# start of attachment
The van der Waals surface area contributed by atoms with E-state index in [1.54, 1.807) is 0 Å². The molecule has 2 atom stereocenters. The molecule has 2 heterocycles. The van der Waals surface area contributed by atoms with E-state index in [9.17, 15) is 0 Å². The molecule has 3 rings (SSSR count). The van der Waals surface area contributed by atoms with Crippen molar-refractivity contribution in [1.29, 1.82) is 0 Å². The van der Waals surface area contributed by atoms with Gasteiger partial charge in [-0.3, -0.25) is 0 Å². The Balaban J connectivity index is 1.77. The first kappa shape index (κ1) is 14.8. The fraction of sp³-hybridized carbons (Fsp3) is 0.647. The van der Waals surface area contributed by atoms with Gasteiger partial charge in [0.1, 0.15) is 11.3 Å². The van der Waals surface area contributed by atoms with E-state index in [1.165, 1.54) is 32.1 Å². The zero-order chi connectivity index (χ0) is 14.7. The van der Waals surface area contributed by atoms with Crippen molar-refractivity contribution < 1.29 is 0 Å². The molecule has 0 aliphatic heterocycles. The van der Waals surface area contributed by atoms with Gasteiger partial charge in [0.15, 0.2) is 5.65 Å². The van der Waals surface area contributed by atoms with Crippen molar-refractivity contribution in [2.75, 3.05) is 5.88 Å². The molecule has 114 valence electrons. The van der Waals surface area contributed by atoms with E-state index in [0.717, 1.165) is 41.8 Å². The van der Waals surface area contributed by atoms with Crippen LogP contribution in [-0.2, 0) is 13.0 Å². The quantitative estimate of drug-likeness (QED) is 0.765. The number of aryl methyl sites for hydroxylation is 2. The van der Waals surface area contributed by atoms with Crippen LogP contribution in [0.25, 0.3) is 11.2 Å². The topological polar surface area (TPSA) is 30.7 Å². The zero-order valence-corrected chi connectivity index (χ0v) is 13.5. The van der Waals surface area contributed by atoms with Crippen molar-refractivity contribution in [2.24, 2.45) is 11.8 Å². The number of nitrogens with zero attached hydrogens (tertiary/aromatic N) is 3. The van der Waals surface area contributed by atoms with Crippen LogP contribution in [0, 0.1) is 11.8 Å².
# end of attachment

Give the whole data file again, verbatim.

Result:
The van der Waals surface area contributed by atoms with E-state index in [1.54, 1.807) is 0 Å². The molecule has 2 atom stereocenters. The molecule has 2 heterocycles. The van der Waals surface area contributed by atoms with E-state index in [9.17, 15) is 0 Å². The molecule has 3 rings (SSSR count). The van der Waals surface area contributed by atoms with Crippen molar-refractivity contribution in [1.29, 1.82) is 0 Å². The van der Waals surface area contributed by atoms with Gasteiger partial charge in [-0.3, -0.25) is 0 Å². The Balaban J connectivity index is 1.77. The first kappa shape index (κ1) is 14.8. The fraction of sp³-hybridized carbons (Fsp3) is 0.647. The van der Waals surface area contributed by atoms with Gasteiger partial charge in [0.1, 0.15) is 11.3 Å². The van der Waals surface area contributed by atoms with E-state index in [1.165, 1.54) is 32.1 Å². The zero-order chi connectivity index (χ0) is 14.7. The van der Waals surface area contributed by atoms with Crippen molar-refractivity contribution < 1.29 is 0 Å². The molecule has 0 aliphatic heterocycles. The van der Waals surface area contributed by atoms with Gasteiger partial charge in [0.15, 0.2) is 5.65 Å². The van der Waals surface area contributed by atoms with Crippen molar-refractivity contribution in [2.75, 3.05) is 5.88 Å². The molecule has 114 valence electrons. The van der Waals surface area contributed by atoms with E-state index in [0.717, 1.165) is 41.8 Å². The van der Waals surface area contributed by atoms with Crippen LogP contribution in [-0.2, 0) is 13.0 Å². The quantitative estimate of drug-likeness (QED) is 0.765. The number of aryl methyl sites for hydroxylation is 2. The van der Waals surface area contributed by atoms with Crippen LogP contribution in [0.25, 0.3) is 11.2 Å². The topological polar surface area (TPSA) is 30.7 Å². The zero-order valence-corrected chi connectivity index (χ0v) is 13.5. The van der Waals surface area contributed by atoms with Crippen molar-refractivity contribution in [2.24, 2.45) is 11.8 Å². The number of nitrogens with zero attached hydrogens (tertiary/aromatic N) is 3. The van der Waals surface area contributed by atoms with Crippen LogP contribution in [0, 0.1) is 11.8 Å².